Tracking friends’ opinions on the characteristics of various wines is the aim of this simple record-keeping book.
While dining with others, the author noted that the “personality” of various wines was interpreted differently depending on the taster. “Responses to wine are as individual as fingerprints,” he says. Here, he offers a “Record-Keeping Book,” in order to “gather the same information about each bottle that is to be put to the test” from each taster.
The book consists of a brief Introduction and two pages that discuss characteristics to look for in wine, such as aroma, sweetness or dryness levels, fruitiness and so on. The pages that follow offer charts in which to record information about a particular wine: its name, year, winery, where purchased and consumed, the type of food consumed with it. The chart then leaves spaces for the initials of up to eight individual wine tasters. Below their initials, tasters are prompted to check off the qualities they note in the wine being tasted: aroma (is it earthy, floral, spicy etc.?); sweetness or dryness; acidity (does it feel tingly, gravelly or wet in the mouth?); level of tannin (seeming bitter or dry), etc. An index page for the wine tastings also is included so the wines can be easily referenced later.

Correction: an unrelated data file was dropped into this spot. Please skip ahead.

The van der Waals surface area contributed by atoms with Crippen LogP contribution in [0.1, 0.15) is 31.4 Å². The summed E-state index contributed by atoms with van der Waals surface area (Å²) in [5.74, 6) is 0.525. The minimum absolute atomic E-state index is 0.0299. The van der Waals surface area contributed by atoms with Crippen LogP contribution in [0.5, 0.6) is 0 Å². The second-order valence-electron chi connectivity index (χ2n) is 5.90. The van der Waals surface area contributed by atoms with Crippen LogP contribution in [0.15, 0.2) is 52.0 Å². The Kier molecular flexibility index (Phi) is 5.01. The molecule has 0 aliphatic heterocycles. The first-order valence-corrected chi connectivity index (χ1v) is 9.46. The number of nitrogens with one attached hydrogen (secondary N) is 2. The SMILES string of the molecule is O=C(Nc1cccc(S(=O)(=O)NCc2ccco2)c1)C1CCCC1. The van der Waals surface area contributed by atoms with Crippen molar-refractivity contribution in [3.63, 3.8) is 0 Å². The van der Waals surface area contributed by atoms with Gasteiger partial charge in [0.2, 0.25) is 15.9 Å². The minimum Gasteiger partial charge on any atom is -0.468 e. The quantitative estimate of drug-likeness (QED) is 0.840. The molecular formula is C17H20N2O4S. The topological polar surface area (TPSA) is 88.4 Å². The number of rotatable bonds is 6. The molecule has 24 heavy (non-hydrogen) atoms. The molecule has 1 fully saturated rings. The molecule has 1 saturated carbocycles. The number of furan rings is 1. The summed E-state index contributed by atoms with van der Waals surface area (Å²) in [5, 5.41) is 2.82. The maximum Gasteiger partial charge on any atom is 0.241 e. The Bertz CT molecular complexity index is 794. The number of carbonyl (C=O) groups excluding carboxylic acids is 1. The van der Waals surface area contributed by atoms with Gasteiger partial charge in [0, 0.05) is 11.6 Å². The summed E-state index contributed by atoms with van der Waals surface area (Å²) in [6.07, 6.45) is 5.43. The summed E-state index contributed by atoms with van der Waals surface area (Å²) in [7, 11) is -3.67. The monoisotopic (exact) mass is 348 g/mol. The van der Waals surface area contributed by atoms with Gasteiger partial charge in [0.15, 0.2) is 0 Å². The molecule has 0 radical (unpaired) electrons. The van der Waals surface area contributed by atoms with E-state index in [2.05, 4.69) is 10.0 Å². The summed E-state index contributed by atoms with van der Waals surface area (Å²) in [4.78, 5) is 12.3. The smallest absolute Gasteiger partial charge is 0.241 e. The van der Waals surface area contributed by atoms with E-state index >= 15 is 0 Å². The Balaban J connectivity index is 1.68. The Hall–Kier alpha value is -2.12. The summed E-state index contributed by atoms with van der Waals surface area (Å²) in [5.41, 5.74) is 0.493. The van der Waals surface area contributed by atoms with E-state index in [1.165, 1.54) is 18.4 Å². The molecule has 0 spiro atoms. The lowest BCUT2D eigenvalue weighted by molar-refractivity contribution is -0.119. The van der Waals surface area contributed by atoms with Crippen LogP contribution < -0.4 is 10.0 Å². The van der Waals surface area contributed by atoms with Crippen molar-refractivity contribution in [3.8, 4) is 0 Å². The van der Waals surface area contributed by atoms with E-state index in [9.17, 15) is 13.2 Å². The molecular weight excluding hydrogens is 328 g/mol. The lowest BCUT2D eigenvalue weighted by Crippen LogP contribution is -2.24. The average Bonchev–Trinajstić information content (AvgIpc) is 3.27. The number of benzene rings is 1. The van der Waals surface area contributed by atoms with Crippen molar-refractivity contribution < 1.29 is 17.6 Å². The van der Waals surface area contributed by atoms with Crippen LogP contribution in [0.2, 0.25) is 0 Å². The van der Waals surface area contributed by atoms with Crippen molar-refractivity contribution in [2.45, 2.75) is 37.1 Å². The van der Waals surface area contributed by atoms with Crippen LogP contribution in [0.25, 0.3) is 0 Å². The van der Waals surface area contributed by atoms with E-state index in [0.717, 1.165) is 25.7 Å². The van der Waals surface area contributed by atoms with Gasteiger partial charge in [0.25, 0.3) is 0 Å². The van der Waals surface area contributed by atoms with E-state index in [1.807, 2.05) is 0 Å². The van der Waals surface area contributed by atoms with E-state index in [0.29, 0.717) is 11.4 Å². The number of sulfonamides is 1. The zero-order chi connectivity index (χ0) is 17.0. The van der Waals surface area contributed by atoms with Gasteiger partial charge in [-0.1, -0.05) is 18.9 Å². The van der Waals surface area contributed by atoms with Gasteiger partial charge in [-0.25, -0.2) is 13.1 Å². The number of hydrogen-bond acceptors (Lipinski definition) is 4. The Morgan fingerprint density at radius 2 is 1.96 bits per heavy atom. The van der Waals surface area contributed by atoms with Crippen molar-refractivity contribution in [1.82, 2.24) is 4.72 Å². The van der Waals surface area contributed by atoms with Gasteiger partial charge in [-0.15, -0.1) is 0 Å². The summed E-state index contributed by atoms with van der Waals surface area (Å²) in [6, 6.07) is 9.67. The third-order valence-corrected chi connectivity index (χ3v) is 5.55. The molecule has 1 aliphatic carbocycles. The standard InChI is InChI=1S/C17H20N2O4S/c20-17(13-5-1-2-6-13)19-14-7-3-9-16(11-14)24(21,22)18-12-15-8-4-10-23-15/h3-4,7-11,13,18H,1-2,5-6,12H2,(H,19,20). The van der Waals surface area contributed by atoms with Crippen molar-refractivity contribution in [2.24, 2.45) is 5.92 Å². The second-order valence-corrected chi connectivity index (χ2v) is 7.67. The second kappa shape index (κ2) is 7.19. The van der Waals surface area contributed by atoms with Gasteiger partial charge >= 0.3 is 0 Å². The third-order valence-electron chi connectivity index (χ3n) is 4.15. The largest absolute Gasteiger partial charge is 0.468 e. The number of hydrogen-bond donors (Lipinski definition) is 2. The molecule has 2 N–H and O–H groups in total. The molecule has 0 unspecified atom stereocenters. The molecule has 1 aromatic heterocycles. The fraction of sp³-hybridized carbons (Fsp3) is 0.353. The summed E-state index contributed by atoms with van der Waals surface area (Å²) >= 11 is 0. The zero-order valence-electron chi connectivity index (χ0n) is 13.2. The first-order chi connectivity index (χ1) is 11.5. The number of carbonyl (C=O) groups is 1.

While the charts are handy, the book would be improved with expanded introductory chapters offering more context, including a more detailed discussion of the qualities of fine wine, as well as how to conduct wine tastings and how to consolidate the tasters’ comments into a final judgment about each bottle. As it stands, it’s unclear what users should do with the recorded information once the notes have been taken. A small but glaring mistake attributing a quote also misspells the name of Alexander Fleming, discoverer of penicillin.
While a more informative approach would improve this offering, wine enthusiasts may find this slim, easily transportable book a fun way to interact with peers.
Also available in hardcover and ebook.